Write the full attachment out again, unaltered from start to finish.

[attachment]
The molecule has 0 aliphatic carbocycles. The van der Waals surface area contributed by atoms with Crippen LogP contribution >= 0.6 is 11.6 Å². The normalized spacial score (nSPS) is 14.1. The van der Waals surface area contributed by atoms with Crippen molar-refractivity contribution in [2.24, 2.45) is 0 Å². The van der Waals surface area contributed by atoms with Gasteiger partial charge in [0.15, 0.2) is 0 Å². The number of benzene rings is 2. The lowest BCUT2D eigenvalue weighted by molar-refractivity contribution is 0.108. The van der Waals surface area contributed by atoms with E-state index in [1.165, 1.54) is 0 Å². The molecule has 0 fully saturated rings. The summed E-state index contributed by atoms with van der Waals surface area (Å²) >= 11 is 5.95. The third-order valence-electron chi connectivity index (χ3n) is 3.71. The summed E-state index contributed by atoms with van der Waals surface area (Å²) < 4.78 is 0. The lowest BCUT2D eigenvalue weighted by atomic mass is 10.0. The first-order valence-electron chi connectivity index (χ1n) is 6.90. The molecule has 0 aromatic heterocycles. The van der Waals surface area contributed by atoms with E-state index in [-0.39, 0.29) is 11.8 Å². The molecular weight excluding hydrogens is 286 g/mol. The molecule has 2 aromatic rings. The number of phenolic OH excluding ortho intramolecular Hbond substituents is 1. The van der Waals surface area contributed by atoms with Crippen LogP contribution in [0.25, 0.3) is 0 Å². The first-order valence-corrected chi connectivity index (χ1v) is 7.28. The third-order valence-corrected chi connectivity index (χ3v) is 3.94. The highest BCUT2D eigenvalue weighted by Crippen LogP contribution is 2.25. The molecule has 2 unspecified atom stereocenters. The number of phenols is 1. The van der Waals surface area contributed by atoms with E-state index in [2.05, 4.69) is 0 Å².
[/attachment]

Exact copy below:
The molecule has 0 aliphatic carbocycles. The van der Waals surface area contributed by atoms with Crippen LogP contribution >= 0.6 is 11.6 Å². The normalized spacial score (nSPS) is 14.1. The van der Waals surface area contributed by atoms with Crippen molar-refractivity contribution in [2.24, 2.45) is 0 Å². The van der Waals surface area contributed by atoms with Gasteiger partial charge in [0.15, 0.2) is 0 Å². The number of benzene rings is 2. The lowest BCUT2D eigenvalue weighted by molar-refractivity contribution is 0.108. The van der Waals surface area contributed by atoms with E-state index in [1.165, 1.54) is 0 Å². The molecule has 0 fully saturated rings. The summed E-state index contributed by atoms with van der Waals surface area (Å²) >= 11 is 5.95. The third-order valence-electron chi connectivity index (χ3n) is 3.71. The summed E-state index contributed by atoms with van der Waals surface area (Å²) < 4.78 is 0. The lowest BCUT2D eigenvalue weighted by atomic mass is 10.0. The first-order valence-electron chi connectivity index (χ1n) is 6.90. The molecule has 0 aromatic heterocycles. The van der Waals surface area contributed by atoms with E-state index in [-0.39, 0.29) is 11.8 Å². The molecular weight excluding hydrogens is 286 g/mol. The molecule has 2 aromatic rings. The number of phenolic OH excluding ortho intramolecular Hbond substituents is 1. The van der Waals surface area contributed by atoms with Crippen LogP contribution in [0.25, 0.3) is 0 Å². The first-order valence-corrected chi connectivity index (χ1v) is 7.28. The third-order valence-corrected chi connectivity index (χ3v) is 3.94. The highest BCUT2D eigenvalue weighted by Crippen LogP contribution is 2.25. The molecule has 2 unspecified atom stereocenters. The number of phenols is 1. The van der Waals surface area contributed by atoms with E-state index in [2.05, 4.69) is 0 Å².